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Archive for January, 2010

Learning the local language is very important to us.  It never ceases to amaze me how many expats I meet who have been here for years and have yet to learn even basic German.  In their defense, it can be difficult to learn as most people in the cities speak fantastic English and with an expat community of over 30,000 people in Basel alone, it’s easy to surround yourself with nothing but English-speaking foreigners like yourself.  So the general yes/no (ja/nein), please/thank you (bitte/danke schön) and 1,2,3 (eins, zwei, drei) can get you remarkably far and before you know it, you’ve been here for two years and still don’t know how to say “how are you today?”. One: it’s a bit tricky (Wie geht es Ihnen?). Two: the expected German response would make no sense to you anyway.

The boys start Swiss public school in August and from all the stories we’ve read and parents we’ve talked to, they will be fluent in Swiss-German in less than six months. How that’s possible, I still have no idea but there is some psycho-babble reasoning for it, I’m sure.  Regardless, their going to come home yapping away in German and I’m sure it’ll only be a matter of time before I outlaw the language at the dinner table.  There’s just something incredibly wrong with your own kids being able to talk behind your back, right to your face.

And so I find myself in a weekly German class, learning a language that I truly have no desire to learn (let’s be honest…who would CHOOSE to learn German?).  And although it wouldn’t be my first choice (Italian?  Spanish? Better French? Anything!), I have to say that I’m enjoying the experience more and more as the weeks go by. Joining the class was also a chance to meet other women in the same boat as me but we were only ten minutes into the first class when I realized that our boats were in completely different oceans.  In fact, my boat was looking like a hundred foot yacht beside their inflatable dingy.

A simple question of What brings you to Basel? brought out amazing stories of personal triumph, hope for a better life and perseverance. Jemma, Jaenette, Jennifer, Marcell…beautiful women from all over the world, explaining how coming to Basel is their “new beginning” and their “chance for a future”.  I know I said something similar on this very blog. I spoke of coming to Basel as a “new beginning” — but not in the way these women spoke of.  One by one, they told their stories. Stories of oppression. Stories of being married for 20 years yet never living in the same city as their husbands who worked abroad to send money home. Tears came to my eyes and I was silently dreading my turn to share. What could I possibly say after this? My original answer of “we wanted to see Europe and give our kids a chance to experience another culture” suddenly became pompous and spoiled. Yes, we all chose to come to Basel, but my motivation was one of excitement and leisure. Theirs was survival.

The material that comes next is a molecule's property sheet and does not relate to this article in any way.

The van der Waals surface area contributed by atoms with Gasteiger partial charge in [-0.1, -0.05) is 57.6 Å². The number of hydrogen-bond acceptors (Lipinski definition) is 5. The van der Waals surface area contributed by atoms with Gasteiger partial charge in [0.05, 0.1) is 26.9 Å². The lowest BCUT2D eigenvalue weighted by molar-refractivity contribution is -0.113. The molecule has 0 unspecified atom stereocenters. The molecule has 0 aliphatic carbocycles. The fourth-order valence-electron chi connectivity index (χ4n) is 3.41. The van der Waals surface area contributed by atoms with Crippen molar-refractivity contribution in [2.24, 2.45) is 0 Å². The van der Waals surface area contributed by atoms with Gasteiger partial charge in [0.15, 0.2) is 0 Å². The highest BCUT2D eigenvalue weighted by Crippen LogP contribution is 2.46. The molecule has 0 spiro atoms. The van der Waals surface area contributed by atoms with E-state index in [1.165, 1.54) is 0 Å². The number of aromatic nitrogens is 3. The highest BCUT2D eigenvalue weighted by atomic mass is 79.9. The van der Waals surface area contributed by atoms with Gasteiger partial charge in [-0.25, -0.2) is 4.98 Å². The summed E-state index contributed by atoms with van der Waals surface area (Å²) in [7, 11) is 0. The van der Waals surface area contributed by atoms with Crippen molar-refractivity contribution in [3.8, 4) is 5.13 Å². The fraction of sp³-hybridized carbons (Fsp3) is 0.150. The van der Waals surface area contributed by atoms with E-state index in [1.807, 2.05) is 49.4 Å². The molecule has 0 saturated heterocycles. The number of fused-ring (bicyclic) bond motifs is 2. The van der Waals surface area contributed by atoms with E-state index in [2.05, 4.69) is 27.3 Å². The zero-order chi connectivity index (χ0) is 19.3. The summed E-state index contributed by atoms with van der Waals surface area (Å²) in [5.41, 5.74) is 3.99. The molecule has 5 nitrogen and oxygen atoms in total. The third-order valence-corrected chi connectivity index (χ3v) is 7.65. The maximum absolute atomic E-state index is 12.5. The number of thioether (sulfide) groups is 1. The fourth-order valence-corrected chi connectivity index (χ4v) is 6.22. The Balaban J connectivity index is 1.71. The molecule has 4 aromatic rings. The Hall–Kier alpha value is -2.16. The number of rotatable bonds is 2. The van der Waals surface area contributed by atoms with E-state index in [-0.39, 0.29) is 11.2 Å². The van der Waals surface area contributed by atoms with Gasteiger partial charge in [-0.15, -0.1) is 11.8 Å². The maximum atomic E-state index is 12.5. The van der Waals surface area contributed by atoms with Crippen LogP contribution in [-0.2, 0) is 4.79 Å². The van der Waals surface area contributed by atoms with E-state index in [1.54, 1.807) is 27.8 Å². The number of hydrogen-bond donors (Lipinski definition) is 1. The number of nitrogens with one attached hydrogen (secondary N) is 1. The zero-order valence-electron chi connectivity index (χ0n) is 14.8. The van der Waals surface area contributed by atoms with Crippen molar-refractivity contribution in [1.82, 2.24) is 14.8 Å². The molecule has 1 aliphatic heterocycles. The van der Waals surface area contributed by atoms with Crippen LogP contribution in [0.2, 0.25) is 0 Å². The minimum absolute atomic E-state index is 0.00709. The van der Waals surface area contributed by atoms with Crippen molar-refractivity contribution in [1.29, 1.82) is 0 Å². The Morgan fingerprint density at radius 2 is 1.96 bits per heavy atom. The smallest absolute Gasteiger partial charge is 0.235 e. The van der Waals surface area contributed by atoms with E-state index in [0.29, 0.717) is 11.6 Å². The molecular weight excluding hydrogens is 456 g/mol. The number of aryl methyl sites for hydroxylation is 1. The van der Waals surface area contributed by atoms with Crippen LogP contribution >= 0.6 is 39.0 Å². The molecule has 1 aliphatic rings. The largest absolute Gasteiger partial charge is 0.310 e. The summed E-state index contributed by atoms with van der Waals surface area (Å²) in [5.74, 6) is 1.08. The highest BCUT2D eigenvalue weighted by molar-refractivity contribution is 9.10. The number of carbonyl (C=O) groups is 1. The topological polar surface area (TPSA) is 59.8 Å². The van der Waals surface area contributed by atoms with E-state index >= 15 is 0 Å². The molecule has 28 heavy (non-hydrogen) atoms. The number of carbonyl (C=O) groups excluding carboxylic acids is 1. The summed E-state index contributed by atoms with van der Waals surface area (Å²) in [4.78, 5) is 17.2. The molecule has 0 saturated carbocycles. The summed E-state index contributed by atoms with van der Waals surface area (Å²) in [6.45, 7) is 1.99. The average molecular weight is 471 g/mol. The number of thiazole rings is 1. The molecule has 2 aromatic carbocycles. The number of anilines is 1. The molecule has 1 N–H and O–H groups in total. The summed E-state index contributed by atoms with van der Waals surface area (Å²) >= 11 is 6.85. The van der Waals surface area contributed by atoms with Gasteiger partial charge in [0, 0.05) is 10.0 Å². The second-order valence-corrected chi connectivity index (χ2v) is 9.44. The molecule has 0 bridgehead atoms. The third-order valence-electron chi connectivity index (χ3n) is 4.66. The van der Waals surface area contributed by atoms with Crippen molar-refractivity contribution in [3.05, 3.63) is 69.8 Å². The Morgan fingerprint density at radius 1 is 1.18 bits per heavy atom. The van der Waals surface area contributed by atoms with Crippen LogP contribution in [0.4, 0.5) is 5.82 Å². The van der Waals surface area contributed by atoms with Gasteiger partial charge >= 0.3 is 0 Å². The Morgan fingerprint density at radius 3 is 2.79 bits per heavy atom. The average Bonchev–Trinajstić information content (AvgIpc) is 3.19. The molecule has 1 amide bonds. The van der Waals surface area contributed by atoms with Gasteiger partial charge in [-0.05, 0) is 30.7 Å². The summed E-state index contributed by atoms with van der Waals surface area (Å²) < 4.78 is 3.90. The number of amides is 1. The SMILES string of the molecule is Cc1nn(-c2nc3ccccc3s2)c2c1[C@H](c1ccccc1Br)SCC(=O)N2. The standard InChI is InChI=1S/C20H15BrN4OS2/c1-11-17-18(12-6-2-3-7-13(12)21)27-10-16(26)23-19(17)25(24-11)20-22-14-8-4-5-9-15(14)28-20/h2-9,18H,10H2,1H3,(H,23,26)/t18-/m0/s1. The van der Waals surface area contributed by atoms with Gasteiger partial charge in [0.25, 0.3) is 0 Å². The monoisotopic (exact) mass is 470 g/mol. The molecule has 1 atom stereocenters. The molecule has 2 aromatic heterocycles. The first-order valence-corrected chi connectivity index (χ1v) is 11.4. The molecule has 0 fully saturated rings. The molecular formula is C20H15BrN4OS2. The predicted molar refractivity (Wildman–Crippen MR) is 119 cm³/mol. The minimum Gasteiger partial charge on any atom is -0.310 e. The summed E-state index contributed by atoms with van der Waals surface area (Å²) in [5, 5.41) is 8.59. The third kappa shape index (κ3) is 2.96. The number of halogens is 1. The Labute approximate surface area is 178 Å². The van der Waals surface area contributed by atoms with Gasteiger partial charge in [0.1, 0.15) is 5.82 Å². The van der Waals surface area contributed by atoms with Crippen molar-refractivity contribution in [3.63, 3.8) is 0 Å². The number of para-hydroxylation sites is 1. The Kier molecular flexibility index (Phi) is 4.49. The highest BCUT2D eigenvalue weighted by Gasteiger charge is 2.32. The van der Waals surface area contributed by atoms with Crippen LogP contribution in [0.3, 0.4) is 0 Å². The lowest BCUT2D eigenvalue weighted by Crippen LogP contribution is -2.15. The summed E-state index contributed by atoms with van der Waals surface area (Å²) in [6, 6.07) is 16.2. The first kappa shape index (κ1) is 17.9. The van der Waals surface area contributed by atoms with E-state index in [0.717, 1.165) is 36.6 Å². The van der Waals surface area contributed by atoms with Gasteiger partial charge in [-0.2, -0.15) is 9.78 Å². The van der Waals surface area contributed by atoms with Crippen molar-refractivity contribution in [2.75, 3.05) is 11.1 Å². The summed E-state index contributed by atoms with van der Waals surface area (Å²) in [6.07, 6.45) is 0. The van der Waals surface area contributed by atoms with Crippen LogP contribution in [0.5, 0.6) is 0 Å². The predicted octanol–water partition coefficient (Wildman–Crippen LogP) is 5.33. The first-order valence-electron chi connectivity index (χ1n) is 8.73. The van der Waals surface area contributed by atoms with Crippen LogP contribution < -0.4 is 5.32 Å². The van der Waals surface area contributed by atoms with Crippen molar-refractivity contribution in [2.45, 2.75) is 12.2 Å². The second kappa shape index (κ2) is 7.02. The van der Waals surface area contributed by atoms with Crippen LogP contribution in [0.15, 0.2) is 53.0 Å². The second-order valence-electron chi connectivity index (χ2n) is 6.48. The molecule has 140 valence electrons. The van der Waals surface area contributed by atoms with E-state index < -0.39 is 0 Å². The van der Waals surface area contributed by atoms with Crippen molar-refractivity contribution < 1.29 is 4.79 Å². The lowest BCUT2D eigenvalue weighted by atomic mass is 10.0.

That day in December will always stick with me. I think it was the first time this extremely-fortunate Canadian girl realized that what she thought she knew about hard times, she really didn’t know at all.

Stay tuned for Part Two: The Interview.

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You’re waiting for your tram.  Two teenage boys sit slouched on the bench beside you, hands crammed into the knee-height pockets of their baggy, ripped jeans.  Three girls pass in front of them and you watch as they take a visual inventory of all their assets, commenting to each other as the girls leave ear shot. They’re too cool for school, for this tram stop, and for the world in general. If life gave us neon signs above our heads to broadcast our inner thoughts, theirs would be scrolling “yeah, you know I did…”.

One of the boys sees his tram coming and stands up while putting his earphones back on.  The boys exchange a few words and a thug handshake.  And then…to completely ruin my beautiful stereotyping, it happened…

…a double-cheek kiss goodbye.

“…yeah, you know I did!”

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So much snow.
So little sunshine.
Be back soon.

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